In the mathematical field of numerical analysis, spline interpolation is a form of interpolation where the interpolant is a special type of piecewisepolynomial called a spline. That is, instead of fitting a single, high-degree polynomial to all of the values at once, spline interpolation fits low-degree polynomials to small subsets of the values, for example, fitting nine cubic polynomials between each of the pairs of ten points, instead of fitting a single degree-nine polynomial to all of them. Spline interpolation is often preferred over polynomial interpolation because the interpolation error can be made small even when using low-degree polynomials for the spline. Spline interpolation also avoids the problem of Runge's phenomenon, in which oscillation can occur between points when interpolating using high-degree polynomials.
We wish to model similar kinds of curves using a set of mathematical equations. Assume we have a sequence of knots, through . There will be a cubic polynomial between each successive pair of knots and connecting to both of them, where . So there will be polynomials, with the first polynomial starting at , and the last polynomial ending at .
where and are the first and second derivatives of with respect to .
To make the spline take a shape that minimizes the bending (under the constraint of passing through all knots), we will define both and to be continuous everywhere, including at the knots. Each successive polynomial must have equal values (which are equal to the y-value of the corresponding datapoint), derivatives, and second derivatives at their joining knots, which is to say that
This can only be achieved if polynomials of degree 3 (cubic polynomials) or higher are used. The classical approach is to use polynomials of exactly degree 3 — cubic splines.
In addition to the three conditions above, a 'natural cubic spline' has the condition that .
In addition to the three main conditions above, a 'clamped cubic spline' has the conditions that and where is the derivative of the interpolated function.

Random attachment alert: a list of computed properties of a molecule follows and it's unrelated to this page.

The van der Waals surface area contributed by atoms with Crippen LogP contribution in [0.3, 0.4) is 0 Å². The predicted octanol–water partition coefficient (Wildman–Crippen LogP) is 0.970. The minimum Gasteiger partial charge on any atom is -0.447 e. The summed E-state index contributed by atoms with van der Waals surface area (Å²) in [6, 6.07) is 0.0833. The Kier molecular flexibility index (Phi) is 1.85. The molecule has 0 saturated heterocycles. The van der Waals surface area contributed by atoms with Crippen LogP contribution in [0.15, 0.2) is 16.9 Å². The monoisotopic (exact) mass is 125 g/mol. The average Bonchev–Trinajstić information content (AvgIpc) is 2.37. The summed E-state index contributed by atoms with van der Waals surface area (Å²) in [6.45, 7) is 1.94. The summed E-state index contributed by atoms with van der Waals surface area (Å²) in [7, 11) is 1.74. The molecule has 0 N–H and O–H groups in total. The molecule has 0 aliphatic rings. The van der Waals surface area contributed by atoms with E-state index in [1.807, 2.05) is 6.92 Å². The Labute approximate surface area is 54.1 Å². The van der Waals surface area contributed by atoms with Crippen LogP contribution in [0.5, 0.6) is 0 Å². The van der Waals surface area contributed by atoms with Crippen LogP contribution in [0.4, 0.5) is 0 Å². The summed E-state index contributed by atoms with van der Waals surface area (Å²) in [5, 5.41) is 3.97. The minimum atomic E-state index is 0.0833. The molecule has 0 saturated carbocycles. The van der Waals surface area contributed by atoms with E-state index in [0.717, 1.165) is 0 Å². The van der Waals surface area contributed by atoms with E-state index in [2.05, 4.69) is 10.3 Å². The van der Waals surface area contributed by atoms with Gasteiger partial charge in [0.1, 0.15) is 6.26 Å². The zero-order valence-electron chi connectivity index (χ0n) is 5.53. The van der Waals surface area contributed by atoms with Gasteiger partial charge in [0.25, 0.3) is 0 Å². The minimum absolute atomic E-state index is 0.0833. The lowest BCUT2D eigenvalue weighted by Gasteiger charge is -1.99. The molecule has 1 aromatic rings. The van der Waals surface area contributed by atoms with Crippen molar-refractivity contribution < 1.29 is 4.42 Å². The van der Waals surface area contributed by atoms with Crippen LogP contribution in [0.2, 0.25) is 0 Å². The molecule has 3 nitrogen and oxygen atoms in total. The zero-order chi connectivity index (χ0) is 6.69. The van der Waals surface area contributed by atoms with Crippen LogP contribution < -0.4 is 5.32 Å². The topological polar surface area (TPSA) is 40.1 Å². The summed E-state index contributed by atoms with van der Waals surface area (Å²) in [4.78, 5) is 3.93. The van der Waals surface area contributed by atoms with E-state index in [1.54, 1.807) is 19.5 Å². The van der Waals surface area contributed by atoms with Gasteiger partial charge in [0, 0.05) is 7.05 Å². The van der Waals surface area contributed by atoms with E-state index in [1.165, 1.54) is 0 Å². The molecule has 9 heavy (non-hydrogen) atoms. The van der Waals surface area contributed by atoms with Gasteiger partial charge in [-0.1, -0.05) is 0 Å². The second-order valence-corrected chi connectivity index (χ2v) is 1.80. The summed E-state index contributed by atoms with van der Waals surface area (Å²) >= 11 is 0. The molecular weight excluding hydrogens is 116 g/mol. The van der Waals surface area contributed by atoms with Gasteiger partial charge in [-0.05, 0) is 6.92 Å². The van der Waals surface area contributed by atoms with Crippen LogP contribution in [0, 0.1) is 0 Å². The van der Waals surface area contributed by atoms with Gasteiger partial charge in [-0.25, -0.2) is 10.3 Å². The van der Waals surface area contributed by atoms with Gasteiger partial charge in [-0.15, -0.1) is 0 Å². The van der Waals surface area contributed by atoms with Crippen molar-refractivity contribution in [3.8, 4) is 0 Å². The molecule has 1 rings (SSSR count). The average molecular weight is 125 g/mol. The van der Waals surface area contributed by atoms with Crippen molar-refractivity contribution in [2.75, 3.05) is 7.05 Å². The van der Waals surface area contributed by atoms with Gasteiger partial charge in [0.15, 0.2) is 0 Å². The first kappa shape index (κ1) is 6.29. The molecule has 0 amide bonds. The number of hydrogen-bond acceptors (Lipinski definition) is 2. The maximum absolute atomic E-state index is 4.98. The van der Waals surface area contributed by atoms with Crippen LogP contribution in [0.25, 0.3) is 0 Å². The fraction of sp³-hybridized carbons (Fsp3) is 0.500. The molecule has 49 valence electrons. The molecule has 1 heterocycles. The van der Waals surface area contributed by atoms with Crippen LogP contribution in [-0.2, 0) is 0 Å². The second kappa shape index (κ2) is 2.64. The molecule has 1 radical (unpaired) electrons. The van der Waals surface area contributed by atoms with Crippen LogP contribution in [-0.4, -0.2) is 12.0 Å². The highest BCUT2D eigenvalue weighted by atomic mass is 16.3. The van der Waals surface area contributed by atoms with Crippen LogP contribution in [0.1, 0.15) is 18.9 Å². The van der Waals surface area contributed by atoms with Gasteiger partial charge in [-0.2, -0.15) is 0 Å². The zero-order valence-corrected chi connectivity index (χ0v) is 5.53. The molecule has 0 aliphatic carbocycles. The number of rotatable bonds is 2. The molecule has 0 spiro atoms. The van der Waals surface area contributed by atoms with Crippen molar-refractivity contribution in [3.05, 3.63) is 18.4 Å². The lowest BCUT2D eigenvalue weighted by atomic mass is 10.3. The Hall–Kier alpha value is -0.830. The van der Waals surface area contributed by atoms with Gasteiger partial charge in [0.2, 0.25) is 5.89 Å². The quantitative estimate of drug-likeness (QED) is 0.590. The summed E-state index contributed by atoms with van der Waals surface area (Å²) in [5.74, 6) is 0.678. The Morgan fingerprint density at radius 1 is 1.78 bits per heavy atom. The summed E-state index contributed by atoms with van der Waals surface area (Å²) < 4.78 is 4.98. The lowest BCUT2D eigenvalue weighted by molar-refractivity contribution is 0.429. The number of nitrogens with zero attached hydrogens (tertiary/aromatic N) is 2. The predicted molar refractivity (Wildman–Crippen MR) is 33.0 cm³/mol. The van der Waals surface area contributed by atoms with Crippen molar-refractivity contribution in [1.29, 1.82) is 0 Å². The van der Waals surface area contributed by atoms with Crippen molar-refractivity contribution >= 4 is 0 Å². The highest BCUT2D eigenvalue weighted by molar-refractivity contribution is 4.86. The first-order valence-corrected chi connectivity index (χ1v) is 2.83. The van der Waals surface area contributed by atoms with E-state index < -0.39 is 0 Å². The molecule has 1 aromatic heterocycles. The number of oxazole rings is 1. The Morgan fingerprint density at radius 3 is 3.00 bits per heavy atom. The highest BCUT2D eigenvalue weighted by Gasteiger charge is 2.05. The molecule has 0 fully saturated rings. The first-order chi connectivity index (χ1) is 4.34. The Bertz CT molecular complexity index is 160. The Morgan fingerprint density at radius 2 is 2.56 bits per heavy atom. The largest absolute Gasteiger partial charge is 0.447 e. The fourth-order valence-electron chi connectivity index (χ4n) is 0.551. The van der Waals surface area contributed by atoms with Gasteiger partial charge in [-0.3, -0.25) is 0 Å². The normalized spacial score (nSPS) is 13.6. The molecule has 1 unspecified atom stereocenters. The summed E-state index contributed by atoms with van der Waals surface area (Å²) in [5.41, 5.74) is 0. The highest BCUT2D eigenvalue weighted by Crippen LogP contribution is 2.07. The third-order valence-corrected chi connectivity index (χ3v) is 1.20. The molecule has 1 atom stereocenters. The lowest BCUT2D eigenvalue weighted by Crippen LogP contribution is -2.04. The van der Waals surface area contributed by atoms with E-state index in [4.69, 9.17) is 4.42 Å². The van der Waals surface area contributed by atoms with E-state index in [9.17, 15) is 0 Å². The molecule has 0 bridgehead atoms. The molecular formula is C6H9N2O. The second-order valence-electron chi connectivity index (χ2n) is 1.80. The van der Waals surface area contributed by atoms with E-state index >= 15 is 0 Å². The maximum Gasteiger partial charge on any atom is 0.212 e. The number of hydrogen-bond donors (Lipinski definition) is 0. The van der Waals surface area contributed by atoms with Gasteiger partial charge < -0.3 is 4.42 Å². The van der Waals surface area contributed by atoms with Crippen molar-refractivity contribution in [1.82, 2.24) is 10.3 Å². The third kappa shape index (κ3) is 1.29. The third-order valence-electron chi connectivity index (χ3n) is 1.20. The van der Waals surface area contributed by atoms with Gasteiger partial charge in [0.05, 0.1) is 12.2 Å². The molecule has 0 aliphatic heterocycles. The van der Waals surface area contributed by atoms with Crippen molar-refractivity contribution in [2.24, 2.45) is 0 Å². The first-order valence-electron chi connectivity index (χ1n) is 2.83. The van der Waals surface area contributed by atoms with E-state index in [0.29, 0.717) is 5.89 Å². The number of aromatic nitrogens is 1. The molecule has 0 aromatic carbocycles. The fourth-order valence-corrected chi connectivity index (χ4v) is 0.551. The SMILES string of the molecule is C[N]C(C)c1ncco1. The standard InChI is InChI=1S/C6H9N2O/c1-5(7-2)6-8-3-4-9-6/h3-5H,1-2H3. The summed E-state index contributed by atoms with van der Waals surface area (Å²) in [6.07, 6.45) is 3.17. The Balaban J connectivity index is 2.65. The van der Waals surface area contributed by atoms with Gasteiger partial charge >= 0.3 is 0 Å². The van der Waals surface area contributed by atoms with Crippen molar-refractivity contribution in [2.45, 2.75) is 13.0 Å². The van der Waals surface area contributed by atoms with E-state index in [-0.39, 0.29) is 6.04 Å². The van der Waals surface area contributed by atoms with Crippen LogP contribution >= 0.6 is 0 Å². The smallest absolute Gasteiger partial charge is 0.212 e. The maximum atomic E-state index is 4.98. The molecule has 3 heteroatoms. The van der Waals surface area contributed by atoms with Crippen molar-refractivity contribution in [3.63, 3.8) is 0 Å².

In addition to the three main conditions above, a 'not-a-knot spline' has the conditions that and .
Algorithm to find the interpolating cubic spline
We wish to find each polynomial given the points through . To do this, we will consider just a single piece of the curve, , which will interpolate from to . This piece will have slopes and at its endpoints. Or, more precisely,
The full equation can be written in the symmetrical form
But what are and ? To derive these critical values, we must consider that
It then follows that
Setting t = 0 and t = 1 respectively in equations (5) and (6), one gets from (2) that indeed first derivatives q′(x1) = k1 and q′(x2) = k2, and also second derivatives
If now (xi, yi), i = 0, 1, ..., n are n + 1 points, and
where i = 1, 2, ..., n, and are n third-degree polynomials interpolating y in the interval xi−1 ≤ x ≤ xi for i = 1, ..., n such that q′i (xi) = q′i+1(xi) for i = 1, ..., n − 1, then the n polynomials together define a differentiable function in the interval x0 ≤ x ≤ xn, and
for i = 1, ..., n, where
If the sequence k0, k1, ..., kn is such that, in addition, q′′i(xi) = q′′i+1(xi) holds for i = 1, ..., n − 1, then the resulting function will even have a continuous second derivative.
From (7), (8), (10) and (11) follows that this is the case if and only if
for i = 1, ..., n − 1. The relations (15) are n − 1 linear equations for the n + 1 values k0, k1, ..., kn.
For the elastic rulers being the model for the spline interpolation, one has that to the left of the left-most "knot" and to the right of the right-most "knot" the ruler can move freely and will therefore take the form of a straight line with q′′ = 0. As q′′ should be a continuous function of x, "natural splines" in addition to the n − 1 linear equations (15) should have
Eventually, (15) together with (16) and (17) constitute n + 1 linear equations that uniquely define the n + 1 parameters k0, k1, ..., kn.
There exist other end conditions, "clamped spline", which specifies the slope at the ends of the spline, and the popular "not-a-knot spline", which requires that the third derivative is also continuous at the x1 and xn−1 points.
For the "not-a-knot" spline, the additional equations will read: